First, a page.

Elon Musk's Tesla popularized electric vehicles and brought them to the front of the automotive industry. However, cars powered by electricity had been experimented with long before, even before General Motors' EV1. The 19th century marked the inception of vehicles equipped with batteries and electric motors. But as soon as inventors had a breakthrough, only more issues arose, and electric powerplants dropped by the wayside making way for the more viable internal combustion engines.
Understanding the potential benefits, inventors and automakers alike didn't give up on electric-powered vehicles completely. During the '90s there were a few cars showing promise, but they all utilized the lead-acid batteries commonly found in gasoline vehicles to start the engine. Due to their inefficiency, vulnerability to cold temperatures, and lack of durability, they were impossible to make work, so automakers once again put the concept of electric vehicles on the back burner.
With the advancements in modern technology, car manufacturers were able to develop various types of electric powerplants as alternatives to lead-acid batteries, and they don't seem to be taking a break, as the electric vehicle part of the automotive industry rapidly grows.
Nickel-metal-hydride batteries made a short appearance on the market after lead-acid batteries were ruled out as the solution. Because of development and manufacturing costs, as well as their lack of efficiency at high temperatures and short operating distances, they were quickly phased out too. Nickel-metal-hydride batteries are better at fulfilling a supporting role in hybrid cars rather than being the main power plant in electric vehicles. The only advantage of these types of batteries is their durability.
Lithium-sulfur batteries show promise as a better alternative to lithium-ion batteries. The reason why they aren't mass-produced as of yet is their short lifespan. Horizon states, "The main problem is that current lithium-sulphur (Li-S) batteries cannot be recharged enough times before they fail to make them commercially viable". However, if a solution can be found, they may quickly replace lithium-ion batteries due to cheaper production costs, more range, and lesser environmental impact.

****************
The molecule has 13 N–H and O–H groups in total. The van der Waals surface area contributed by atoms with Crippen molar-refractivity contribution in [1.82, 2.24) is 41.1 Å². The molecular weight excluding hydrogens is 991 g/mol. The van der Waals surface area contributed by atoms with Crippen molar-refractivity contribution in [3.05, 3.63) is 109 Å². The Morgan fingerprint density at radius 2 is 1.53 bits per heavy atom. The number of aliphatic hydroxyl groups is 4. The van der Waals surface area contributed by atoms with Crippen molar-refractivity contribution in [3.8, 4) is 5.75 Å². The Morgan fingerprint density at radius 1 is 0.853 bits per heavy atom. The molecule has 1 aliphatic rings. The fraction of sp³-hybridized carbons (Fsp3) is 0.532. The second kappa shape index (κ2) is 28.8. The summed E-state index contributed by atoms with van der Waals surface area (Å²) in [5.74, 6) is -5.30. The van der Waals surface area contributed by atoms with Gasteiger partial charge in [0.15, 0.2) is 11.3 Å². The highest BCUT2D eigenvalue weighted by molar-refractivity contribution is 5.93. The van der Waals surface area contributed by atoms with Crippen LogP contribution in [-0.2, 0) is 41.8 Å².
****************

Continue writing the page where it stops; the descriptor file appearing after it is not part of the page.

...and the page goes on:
Solid-state batteries are another alternative to look out for currently in development. Toyota claims to be leading the charge, saying, "We are on track for limited production by 2025". Solid-state batteries should, on paper, come with none of the disadvantages that current lithium-ion-powered cars have. They'll be lighter, denser, higher-performing, and have a longer driving range. However, until they officially hit the market, there's one battery type that's best for an electric vehicle.
As an example, Kia's EV6 promises up to 316 miles of range, with a 10-year/100,000-mile battery warranty. Although a 10-year warranty sounds great on paper, we need to consider the fact that there are plenty of internal combustion engines (ICE) running perfectly fine even after 30 years of use and abuse. Lithium-ion batteries' relatively short lifespan, as well as overall high costs and slight overheating concerns, are still being researched and worked on by manufacturers. Even still, there's debate about whether lithium-ion batteries are overall better for the environment, and determining when an EV becomes greener than a gas car is trickier than it first seems.